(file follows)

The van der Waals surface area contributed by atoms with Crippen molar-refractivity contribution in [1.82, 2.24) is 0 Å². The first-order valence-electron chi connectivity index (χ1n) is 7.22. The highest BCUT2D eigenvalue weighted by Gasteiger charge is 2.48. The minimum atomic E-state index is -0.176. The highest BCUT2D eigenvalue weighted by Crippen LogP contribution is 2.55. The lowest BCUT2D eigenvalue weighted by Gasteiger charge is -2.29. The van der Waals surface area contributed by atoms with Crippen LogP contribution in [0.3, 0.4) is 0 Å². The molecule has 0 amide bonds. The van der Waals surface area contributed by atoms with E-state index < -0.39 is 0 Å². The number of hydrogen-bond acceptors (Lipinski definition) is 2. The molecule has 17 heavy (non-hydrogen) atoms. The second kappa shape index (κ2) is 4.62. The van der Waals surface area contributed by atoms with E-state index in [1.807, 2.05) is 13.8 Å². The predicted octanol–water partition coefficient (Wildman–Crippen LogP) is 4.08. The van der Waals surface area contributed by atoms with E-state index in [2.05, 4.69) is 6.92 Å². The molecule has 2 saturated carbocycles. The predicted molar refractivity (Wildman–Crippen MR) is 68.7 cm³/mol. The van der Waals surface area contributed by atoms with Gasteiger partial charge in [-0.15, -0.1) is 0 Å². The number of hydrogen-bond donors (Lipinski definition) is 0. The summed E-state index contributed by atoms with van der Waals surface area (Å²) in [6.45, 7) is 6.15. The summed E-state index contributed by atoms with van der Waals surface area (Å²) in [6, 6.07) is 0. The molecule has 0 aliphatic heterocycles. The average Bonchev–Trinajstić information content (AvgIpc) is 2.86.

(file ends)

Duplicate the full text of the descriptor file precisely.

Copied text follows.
The van der Waals surface area contributed by atoms with Crippen molar-refractivity contribution in [1.82, 2.24) is 0 Å². The first-order valence-electron chi connectivity index (χ1n) is 7.22. The highest BCUT2D eigenvalue weighted by Gasteiger charge is 2.48. The minimum atomic E-state index is -0.176. The highest BCUT2D eigenvalue weighted by Crippen LogP contribution is 2.55. The lowest BCUT2D eigenvalue weighted by Gasteiger charge is -2.29. The van der Waals surface area contributed by atoms with Crippen LogP contribution in [0.3, 0.4) is 0 Å². The molecule has 0 amide bonds. The van der Waals surface area contributed by atoms with E-state index < -0.39 is 0 Å². The number of hydrogen-bond acceptors (Lipinski definition) is 2. The molecule has 17 heavy (non-hydrogen) atoms. The second kappa shape index (κ2) is 4.62. The van der Waals surface area contributed by atoms with E-state index in [1.807, 2.05) is 13.8 Å². The predicted octanol–water partition coefficient (Wildman–Crippen LogP) is 4.08. The van der Waals surface area contributed by atoms with E-state index in [2.05, 4.69) is 6.92 Å². The molecule has 2 saturated carbocycles. The predicted molar refractivity (Wildman–Crippen MR) is 68.7 cm³/mol. The van der Waals surface area contributed by atoms with Gasteiger partial charge in [-0.15, -0.1) is 0 Å². The number of hydrogen-bond donors (Lipinski definition) is 0. The summed E-state index contributed by atoms with van der Waals surface area (Å²) in [6.45, 7) is 6.15. The summed E-state index contributed by atoms with van der Waals surface area (Å²) in [6, 6.07) is 0. The molecule has 0 aliphatic heterocycles. The average Bonchev–Trinajstić information content (AvgIpc) is 2.86.